Rev. Patrick J. Ryan, S.J, Delivers Lecture on “Sexuality, Spirituality, and the Love of God”


The Reverend Patrick J. Ryan, S.J. lectured about sexuality, spirituality and the love of God. (Patricia Whyte/ The Fordham Ram)

By Patricia Whyte

As cura personalis is care for the entire person, Reverend Patrick J. Ryan, S.J. strives to shed light on some of the complexities of humanity often overlooked by religion.

Ryan gave a lecture Wednesday, April 10 entitled “Sexuality, Spirituality, and Love of God.” The lecture was followed by responses from Sarit Kattan Gribetz, Ph.D., assistant professor of theology at Fordham University and Amir Hussain, Ph.D., professor of theological studies at Loyola Marymount University.

The event was held in the Flom Auditorium in the Walsh Family Library and was open to the public.

Ryan offered insights on understandings of human sexuality and perspectives of God from Jewish, Christian and Muslim perspectives.

“Human beings created in the image and likeness of God, a theme common to the Jewish, Christian and Muslim traditions of faith, have much to learn from God, and especially much to learn from God about how to love,” Ryan said in his lecture.

Father Ryan is the Laurence J. McGinley professor of religion and society at Fordham University. An alumnus himself, Ryan has held numerous positions at Fordham as a Middle Eastern Studies professor, Loyola Chair in the Humanities and Fordham’s Vice President for University Mission and Ministry before his appointment as the McGinley Professor in 2009.

Ryan drew from several scholarly sources during his lecture, mainly focusing on texts from the Bible, the Quran and the Torah, to aid his discussion of gender roles and sexuality as portrayed by these major religions.

“Sexuality is not alien from spirituality but an essential element in it,” Ryan said. The reverend heavily discussed the complexity of humanity and the transcendence of God from modern social structures of gender.

“The love we have for God, or should have for God, and the love God certainly has for us entails loving the fullness of what it is to be human, male and female,” Ryan said.

Following Ryan’s lecture were theology professors Sarit Kattan Gribetz and Amir Hussain, consecutively.

As a Jewish woman, Gribetz’s response to Ryan’s lecture focused primarily on the relationship between God and Israel and examined the link between sexuality and spirituality.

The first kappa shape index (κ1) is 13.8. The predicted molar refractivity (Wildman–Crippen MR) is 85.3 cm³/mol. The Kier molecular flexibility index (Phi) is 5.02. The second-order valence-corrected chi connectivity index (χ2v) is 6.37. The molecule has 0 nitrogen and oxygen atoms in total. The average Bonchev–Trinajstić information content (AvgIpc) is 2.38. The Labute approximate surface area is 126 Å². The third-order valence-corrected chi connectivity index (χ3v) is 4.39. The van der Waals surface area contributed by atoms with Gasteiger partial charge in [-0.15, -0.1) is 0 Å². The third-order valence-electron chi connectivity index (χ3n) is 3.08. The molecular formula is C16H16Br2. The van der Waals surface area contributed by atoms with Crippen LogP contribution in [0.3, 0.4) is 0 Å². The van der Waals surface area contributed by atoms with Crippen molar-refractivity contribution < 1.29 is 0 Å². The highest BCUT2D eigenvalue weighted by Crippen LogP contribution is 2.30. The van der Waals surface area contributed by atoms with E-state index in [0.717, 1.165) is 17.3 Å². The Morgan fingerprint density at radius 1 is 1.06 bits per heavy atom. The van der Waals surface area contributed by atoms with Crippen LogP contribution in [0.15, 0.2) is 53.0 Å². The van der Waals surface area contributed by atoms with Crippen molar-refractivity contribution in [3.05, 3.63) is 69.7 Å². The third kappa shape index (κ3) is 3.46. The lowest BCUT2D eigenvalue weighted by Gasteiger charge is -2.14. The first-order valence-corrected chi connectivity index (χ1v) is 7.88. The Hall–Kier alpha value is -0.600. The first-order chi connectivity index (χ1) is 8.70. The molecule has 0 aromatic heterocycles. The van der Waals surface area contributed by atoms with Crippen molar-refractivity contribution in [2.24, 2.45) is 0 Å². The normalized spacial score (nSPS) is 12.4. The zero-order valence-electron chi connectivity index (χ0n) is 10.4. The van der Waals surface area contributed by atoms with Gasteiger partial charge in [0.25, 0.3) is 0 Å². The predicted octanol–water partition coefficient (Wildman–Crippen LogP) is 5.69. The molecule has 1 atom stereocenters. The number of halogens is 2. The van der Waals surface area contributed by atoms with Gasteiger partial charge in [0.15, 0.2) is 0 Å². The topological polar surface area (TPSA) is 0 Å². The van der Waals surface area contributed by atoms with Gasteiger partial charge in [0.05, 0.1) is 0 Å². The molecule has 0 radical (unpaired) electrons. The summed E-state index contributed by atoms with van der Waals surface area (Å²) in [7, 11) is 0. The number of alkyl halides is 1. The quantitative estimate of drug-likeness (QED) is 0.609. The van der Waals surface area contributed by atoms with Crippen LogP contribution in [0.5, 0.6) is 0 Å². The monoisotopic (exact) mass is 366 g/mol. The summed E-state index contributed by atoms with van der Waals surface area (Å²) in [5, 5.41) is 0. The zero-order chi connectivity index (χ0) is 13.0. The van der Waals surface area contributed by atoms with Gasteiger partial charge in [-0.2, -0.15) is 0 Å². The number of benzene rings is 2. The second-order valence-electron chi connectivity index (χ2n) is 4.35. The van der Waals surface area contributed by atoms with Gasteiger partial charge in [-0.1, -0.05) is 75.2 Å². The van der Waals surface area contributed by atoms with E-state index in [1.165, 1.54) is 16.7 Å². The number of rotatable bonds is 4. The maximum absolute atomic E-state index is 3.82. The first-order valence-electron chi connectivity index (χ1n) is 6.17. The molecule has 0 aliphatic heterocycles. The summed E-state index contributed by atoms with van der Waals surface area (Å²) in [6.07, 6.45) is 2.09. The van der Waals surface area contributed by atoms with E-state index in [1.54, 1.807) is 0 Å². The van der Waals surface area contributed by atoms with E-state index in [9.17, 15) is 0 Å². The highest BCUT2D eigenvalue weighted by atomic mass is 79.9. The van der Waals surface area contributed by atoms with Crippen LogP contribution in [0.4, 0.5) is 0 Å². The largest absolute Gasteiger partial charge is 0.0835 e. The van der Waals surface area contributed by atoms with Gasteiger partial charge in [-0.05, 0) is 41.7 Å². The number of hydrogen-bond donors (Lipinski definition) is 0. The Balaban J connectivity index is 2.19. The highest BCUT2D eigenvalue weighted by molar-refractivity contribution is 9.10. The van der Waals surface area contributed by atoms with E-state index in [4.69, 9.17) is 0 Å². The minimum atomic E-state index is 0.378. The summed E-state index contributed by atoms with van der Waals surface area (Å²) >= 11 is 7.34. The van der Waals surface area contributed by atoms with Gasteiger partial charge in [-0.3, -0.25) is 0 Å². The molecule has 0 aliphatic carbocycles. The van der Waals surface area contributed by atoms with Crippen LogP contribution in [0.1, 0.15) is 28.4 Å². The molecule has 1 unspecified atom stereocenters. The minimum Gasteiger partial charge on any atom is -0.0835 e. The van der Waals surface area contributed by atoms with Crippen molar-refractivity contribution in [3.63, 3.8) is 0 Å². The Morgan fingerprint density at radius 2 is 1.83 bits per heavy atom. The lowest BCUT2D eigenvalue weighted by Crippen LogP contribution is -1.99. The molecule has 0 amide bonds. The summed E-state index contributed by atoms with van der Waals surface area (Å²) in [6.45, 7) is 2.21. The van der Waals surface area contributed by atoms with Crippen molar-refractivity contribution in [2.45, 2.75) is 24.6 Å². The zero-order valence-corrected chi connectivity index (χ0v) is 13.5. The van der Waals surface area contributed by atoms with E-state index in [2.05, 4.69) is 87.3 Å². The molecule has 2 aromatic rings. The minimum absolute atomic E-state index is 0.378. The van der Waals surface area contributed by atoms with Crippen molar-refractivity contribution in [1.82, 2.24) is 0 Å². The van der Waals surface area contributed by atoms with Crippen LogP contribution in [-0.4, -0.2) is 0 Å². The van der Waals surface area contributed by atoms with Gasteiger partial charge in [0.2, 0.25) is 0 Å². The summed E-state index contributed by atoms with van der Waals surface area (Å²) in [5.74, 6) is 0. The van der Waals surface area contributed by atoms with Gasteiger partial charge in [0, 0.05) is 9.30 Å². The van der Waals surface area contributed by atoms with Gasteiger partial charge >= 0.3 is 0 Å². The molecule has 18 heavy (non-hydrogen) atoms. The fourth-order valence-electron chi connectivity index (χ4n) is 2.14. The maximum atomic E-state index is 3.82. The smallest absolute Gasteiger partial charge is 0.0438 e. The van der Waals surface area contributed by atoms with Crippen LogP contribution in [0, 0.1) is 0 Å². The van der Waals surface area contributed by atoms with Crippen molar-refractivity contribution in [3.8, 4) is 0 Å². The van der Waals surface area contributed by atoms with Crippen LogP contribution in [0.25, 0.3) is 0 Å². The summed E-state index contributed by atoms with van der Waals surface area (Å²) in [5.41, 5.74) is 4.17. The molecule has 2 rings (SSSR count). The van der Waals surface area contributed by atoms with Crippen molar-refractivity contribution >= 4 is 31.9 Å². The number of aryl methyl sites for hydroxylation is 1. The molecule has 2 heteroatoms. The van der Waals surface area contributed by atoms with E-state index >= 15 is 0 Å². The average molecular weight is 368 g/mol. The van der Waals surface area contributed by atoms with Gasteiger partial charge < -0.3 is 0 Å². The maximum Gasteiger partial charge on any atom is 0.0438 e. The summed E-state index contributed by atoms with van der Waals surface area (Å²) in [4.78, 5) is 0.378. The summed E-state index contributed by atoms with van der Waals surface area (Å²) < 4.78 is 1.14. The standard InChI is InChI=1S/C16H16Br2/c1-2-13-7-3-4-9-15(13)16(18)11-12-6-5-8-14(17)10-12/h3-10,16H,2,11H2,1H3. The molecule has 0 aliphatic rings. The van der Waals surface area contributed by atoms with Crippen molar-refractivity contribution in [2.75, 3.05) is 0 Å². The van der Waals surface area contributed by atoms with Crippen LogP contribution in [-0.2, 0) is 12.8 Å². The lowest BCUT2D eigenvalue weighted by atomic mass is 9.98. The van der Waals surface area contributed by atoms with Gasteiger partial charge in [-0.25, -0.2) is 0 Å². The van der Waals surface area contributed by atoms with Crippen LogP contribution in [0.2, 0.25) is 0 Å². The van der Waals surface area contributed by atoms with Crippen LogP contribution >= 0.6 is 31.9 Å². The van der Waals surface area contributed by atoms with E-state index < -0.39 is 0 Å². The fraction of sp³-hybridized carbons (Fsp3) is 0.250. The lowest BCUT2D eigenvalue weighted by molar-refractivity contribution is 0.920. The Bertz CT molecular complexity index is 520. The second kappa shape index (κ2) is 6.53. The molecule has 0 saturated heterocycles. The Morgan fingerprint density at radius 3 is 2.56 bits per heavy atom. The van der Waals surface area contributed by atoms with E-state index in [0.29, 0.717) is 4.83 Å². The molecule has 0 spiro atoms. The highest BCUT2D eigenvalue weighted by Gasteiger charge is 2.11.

Gribetz discussed biblical texts’ use of metaphor to describe God and Israel as lovers, reflecting that this relationship has the potential to be empowering and also abusive.

Gribetz also examined the major religion’s exclusion of homosexual partnerships as loving relationships.

“We ought not to limit our interpretation of spirituality to heterosexual relationships,” Gribetz said.

Hussain discussed love and good faith, but primarily focused on the exclusion of homosexual relationships from traditional interpretations of spirituality.

“In our current climate, we are in a dangerous place for those who aren’t heterosexual. I think of Islamic psychologists who worry about losing their license if they are anything but heteronormative, and I wonder how we got to that place where we can hate people for the love that God has put between them,” said Hussain.

In his reflection, Hussain wanted to bring light to the presence of love in the Islamic tradition, “especially in a world where so many people do not associate that term with Islam or Muslims.”

Maggie Burzynski, FCRH ’21, attended the lecture to fulfill a requirement for her philosophy class and because she found the content of the lecture to be intriguing.

“I actually liked it way more than I thought I was going to,” Burzynski said. “I thought the lecture part was really informative, and I especially appreciated how they talked about the fluidity of gender when it comes to God, especially in different languages.”

“I feel like a lot of young people are alienated from faith because it’s not relatable, but actually including the whole person and including human sexuality instead of like church, and faith always being a space that excludes that is really important,” Burzynski said.